1. Haha,yeah .. Glad to see someone still remembers that show, i can surely see the similarities, mainly the steampunk theme, some of the character designs and fashion too.

      There is also the time period in which these fictional events are happening, they both feel pretty similar (altough Sakura Wars felt more like steampunk Miji era while this feels more like steampunk Shogun).

    2. It’s a retro style stuck somewhere between the 80s and 90s. After looking at the character designer Haruhiko Mikimoto, I’m not surprised anymore.

      He provided character designs for: Macross, Macross 7, Gundam 0080: War in the Pocket, and Top wo Nerae! (Gunbuster), among others. Each of these are bonafide classics.

      Magnus Tancred
  3. Next time, make it standard operating procedure that all trains should stop first outside of the walled city and visually confirm human passengers first before allowing it to go in whether it arrived on schedule or not.

    1. Yeah, that was weird, specially because when I saw the first train doing that, I tough “wow, so they really take the obvious measure of checking for zombies on the trains before letting them in” and then the night train came, and they lowered the bridge without even doing a mere light signal confirmation

    2. Maybe, but it’s not that big of a deal. I mean, if they’re expecting a train at a specific time and it arrives at that time it’s not unreasonable that they would open the gates. And even if they weren’t open the train probably would have crashed in a similar fashion. The bridge being lifted too late was mainly for dramatic effect.

      1. That’s why i said next time. Too bad for that walled city, the train passed a tunnel. If it it was in an open area, then theu might have detected it sooner and closed the bridge. The lead train will probably fall on the cliff and the rest of the coaches will follow. And not smash on the city like a whip.

    3. True. Especially because they’ve practically spent the whole episode pointing out how paranoid and fanatic about safety the bushi were right before that happened.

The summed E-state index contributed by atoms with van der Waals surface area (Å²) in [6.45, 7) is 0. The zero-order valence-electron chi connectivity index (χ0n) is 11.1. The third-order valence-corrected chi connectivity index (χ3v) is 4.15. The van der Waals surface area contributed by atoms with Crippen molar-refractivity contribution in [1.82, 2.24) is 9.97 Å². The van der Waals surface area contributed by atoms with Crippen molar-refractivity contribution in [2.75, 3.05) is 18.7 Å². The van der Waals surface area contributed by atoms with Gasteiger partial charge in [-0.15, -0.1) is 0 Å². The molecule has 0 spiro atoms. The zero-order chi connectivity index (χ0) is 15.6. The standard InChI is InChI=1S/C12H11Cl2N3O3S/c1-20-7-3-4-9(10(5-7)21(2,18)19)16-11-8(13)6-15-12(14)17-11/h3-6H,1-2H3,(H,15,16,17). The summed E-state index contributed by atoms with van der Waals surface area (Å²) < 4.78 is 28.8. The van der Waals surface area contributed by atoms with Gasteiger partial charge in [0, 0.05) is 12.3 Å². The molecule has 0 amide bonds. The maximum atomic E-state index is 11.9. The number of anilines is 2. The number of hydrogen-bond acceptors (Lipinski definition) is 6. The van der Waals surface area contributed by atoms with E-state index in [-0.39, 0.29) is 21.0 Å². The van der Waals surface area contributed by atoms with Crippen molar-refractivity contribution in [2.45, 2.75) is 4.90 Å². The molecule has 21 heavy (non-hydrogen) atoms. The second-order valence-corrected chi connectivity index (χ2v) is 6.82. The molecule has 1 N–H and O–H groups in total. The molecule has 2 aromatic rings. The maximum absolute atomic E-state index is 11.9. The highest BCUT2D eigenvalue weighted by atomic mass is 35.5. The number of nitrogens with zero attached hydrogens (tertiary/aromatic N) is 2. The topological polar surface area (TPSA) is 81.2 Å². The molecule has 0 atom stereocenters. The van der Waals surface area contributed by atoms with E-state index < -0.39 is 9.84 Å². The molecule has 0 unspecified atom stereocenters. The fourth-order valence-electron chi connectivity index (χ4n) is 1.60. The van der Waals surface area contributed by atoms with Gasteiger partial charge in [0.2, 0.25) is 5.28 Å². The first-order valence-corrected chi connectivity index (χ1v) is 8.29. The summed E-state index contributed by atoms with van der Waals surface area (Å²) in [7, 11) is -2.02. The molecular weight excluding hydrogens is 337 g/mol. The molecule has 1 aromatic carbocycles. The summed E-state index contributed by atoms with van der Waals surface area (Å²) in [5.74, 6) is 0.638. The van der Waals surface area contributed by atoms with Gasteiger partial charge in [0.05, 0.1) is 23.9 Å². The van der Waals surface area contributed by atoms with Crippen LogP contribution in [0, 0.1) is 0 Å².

Samu is right that the train would have crashed either way, but that situation was still hard to understand. I think it would have been equally dramatic if the bridge was closed.

    4. The drawbridge was still low enough for the train to jackknife upwards. If the drawbridge was closed the town might hold out longer due to the lower initial infections (or none at all if the gate and wall holds / the train drops down through the gap between the outside world and the town).

    5. I think the problem was also that the train was sounding its horn still which the gate guards assumed that they were still alive inside when in reality the chain just got caught on the zombie’s arm (@ around 12:42mins).

      This is why positive train control was invented (not for zombies) but manual deadman switches / horn signaling are not a good replacement. The city could have used a speed control circuit by detecting the track circuit states and physically tripping the emergency brakes or manipulating the steam flow regulation if the train is approaching the gate at an unsafe speed as the results would be disastrous otherwise. (They clearly still have signalling technology as shown at the start of the episode) Alternatively if the train fails to decelerate and is still going to fast near the city a split rail derailing point could be used to redirect the crash away from the main gate.

  4. This ain’t a SnK clone, it’s more The Walking Dead meets SteamBoy. Having Haruhiko Mikimoto (of Macross fame) making the characters is a luxury few series could affort, as everything feels live and brimming with energy.

  5. This premiere was pretty damn awesome, and it’s the first show to truly get me hyped this season. In the span of one episode it manages to build up an interesting world, introduce some badass characters (Mumei is awesome) and make all hell break loose. And is this Wit Studio’s niche now? Post-apocalyptics world full of monsters trying to destroy humanity? First it’s titans, then vampires, now zombies. Well, I ain’t complaining.